WWII British night vision equipment

Discussion in 'Military History and Militaria' started by EX_STAB, Sep 30, 2009.

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  1. "Tabby" in the vernacular.

    Mate has one he found in a pile of rubble at a house he was going to buy.
  2. I thought it was only the Septics that had Image Intensifying Equipment during WWII. Ahh well, you learn something new every day. :D
  3. How did it work?
  4. No battery compartment and no IR lamp or other illuminator. I didn't think there was any sort of II technology around back then, and that IR was the only form of night vision?
  5. maguire

    maguire LE Book Reviewer

    the Wermacht had them too -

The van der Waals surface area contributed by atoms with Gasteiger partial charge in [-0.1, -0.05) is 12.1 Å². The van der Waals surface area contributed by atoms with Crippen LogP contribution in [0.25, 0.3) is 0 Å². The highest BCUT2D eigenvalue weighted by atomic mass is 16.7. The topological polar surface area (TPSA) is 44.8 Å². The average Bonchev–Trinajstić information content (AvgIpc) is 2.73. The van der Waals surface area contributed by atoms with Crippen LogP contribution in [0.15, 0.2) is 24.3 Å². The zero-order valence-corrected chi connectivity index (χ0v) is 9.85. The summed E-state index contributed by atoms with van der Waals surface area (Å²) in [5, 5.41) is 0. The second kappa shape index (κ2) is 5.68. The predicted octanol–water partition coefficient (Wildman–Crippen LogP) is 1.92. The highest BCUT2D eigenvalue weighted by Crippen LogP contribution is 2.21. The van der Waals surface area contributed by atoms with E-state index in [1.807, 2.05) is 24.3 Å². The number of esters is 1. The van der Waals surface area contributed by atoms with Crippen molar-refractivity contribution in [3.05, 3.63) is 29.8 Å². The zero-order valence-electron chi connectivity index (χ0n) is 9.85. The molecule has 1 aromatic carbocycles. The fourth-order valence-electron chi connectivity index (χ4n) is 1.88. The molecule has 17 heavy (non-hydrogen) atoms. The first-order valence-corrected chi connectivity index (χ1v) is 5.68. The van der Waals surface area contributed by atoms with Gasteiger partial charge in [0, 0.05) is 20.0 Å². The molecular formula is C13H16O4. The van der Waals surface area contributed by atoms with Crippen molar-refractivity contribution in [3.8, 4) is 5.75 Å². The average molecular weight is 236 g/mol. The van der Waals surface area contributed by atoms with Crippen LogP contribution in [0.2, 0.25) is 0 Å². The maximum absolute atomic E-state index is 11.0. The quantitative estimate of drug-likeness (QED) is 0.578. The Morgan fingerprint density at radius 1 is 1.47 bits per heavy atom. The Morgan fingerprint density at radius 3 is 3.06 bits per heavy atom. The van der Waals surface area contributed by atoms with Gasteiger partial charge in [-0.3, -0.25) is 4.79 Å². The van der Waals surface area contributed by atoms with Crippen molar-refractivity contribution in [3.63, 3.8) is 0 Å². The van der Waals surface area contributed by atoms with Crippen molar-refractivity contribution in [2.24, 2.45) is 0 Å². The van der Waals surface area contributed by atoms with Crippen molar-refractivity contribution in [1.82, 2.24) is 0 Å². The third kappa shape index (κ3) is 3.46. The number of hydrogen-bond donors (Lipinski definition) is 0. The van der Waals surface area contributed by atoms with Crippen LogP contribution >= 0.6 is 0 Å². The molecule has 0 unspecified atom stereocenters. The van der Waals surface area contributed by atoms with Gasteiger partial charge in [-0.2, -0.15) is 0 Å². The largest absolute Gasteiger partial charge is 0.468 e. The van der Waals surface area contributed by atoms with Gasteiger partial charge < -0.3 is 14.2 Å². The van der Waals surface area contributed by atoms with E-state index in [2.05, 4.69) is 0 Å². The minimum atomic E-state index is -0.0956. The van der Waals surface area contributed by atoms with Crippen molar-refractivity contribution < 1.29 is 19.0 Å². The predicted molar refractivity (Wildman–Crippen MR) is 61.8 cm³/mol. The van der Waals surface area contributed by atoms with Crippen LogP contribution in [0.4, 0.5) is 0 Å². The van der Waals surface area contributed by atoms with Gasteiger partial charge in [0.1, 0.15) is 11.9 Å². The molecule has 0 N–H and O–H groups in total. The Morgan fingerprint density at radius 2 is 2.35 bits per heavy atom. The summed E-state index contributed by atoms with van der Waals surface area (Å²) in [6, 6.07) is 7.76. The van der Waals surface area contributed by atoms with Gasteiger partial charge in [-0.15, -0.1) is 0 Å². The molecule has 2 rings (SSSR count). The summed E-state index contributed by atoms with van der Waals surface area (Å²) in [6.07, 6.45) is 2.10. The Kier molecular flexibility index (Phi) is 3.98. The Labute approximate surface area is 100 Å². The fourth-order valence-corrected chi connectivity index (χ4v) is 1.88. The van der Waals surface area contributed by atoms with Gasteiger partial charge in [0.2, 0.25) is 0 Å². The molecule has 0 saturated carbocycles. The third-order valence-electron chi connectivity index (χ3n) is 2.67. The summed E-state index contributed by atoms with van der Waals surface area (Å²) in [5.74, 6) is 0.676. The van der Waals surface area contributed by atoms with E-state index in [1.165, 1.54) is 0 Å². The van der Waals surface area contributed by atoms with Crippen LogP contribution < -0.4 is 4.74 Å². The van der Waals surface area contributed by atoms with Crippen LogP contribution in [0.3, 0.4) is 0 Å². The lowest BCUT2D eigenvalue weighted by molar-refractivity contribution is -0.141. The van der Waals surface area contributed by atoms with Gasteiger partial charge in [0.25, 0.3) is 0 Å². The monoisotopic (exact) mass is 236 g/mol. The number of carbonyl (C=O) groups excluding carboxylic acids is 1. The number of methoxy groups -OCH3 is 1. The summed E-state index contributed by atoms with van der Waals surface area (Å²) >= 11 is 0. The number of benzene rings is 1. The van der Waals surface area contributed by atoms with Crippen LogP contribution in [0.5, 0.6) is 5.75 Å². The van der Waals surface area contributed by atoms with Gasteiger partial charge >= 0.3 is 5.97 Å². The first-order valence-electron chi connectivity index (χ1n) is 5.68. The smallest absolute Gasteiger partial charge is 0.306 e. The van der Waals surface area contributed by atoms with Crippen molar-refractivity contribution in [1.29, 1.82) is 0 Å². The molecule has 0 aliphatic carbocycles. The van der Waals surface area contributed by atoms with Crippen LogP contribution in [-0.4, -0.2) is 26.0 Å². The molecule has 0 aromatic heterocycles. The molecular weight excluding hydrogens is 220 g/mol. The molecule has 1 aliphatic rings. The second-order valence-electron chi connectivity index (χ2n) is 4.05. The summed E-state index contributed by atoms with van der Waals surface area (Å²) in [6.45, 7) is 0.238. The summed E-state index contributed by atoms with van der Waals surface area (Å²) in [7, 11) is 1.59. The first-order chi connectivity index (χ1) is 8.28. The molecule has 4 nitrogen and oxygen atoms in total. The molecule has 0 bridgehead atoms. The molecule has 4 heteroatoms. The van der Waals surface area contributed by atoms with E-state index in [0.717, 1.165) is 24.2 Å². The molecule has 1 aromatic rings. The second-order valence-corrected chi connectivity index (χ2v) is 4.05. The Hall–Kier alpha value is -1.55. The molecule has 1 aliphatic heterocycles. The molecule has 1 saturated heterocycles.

6. Some were issued to the Westminster Dragoons in early 1945.

    It's worth a look at their war diary since it records their issue and peril if lost.
  7. It's a cool box for carrots.

    No need to push, I know where my coat is
  8. So it is just an IR viewer, and not an image intensification device.

    I guess they must have used it to pick up IR signalling lamps and the like - it would have been of very limited use without some sort of active IR illuminator.
  9. I think you are probably right, there is an image here taken with one, not clear how much light was available:

  10. I saw one of these at the Saturday Collectors Market at London Bridge in the 90s. It was marked 1944. Couldn't find any other references to it in any books about British Army kit. The one I saw wasn't working and was selling for £20. Perhaps I should have bought it after all.
  11. Probably for grip. It was used by Combined Operations Pilotage Parties so would be in the water a great deal.
  12. Saw one a few years ago in the D Day museum near Omaha Beach, was surprised as I'd never seen or heard of one before.